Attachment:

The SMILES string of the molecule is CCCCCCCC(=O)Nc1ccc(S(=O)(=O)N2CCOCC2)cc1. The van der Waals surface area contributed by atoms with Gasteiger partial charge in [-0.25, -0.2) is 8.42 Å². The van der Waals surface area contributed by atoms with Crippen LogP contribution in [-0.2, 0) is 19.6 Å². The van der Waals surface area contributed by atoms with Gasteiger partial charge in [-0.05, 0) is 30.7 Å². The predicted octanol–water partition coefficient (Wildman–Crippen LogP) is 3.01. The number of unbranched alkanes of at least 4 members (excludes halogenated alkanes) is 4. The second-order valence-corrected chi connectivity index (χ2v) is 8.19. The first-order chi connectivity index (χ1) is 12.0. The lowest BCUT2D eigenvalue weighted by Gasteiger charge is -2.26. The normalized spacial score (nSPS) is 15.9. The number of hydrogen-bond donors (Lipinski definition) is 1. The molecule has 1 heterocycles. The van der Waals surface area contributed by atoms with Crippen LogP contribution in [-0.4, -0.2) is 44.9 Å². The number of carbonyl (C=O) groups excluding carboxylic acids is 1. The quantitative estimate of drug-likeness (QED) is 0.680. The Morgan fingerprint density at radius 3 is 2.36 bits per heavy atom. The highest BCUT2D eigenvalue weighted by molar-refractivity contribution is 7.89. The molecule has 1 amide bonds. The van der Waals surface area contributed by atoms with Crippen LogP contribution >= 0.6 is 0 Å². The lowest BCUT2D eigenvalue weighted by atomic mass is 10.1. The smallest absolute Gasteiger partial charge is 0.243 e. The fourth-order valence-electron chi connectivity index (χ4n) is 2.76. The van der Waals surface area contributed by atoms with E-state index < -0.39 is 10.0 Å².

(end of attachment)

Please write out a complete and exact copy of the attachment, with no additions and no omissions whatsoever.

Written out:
The SMILES string of the molecule is CCCCCCCC(=O)Nc1ccc(S(=O)(=O)N2CCOCC2)cc1. The van der Waals surface area contributed by atoms with Gasteiger partial charge in [-0.25, -0.2) is 8.42 Å². The van der Waals surface area contributed by atoms with Crippen LogP contribution in [-0.2, 0) is 19.6 Å². The van der Waals surface area contributed by atoms with Gasteiger partial charge in [-0.05, 0) is 30.7 Å². The predicted octanol–water partition coefficient (Wildman–Crippen LogP) is 3.01. The number of unbranched alkanes of at least 4 members (excludes halogenated alkanes) is 4. The second-order valence-corrected chi connectivity index (χ2v) is 8.19. The first-order chi connectivity index (χ1) is 12.0. The lowest BCUT2D eigenvalue weighted by Gasteiger charge is -2.26. The normalized spacial score (nSPS) is 15.9. The number of hydrogen-bond donors (Lipinski definition) is 1. The molecule has 1 heterocycles. The van der Waals surface area contributed by atoms with Crippen LogP contribution in [-0.4, -0.2) is 44.9 Å². The number of carbonyl (C=O) groups excluding carboxylic acids is 1. The quantitative estimate of drug-likeness (QED) is 0.680. The Morgan fingerprint density at radius 3 is 2.36 bits per heavy atom. The highest BCUT2D eigenvalue weighted by molar-refractivity contribution is 7.89. The molecule has 1 amide bonds. The van der Waals surface area contributed by atoms with Crippen LogP contribution >= 0.6 is 0 Å². The lowest BCUT2D eigenvalue weighted by atomic mass is 10.1. The smallest absolute Gasteiger partial charge is 0.243 e. The fourth-order valence-electron chi connectivity index (χ4n) is 2.76. The van der Waals surface area contributed by atoms with E-state index < -0.39 is 10.0 Å².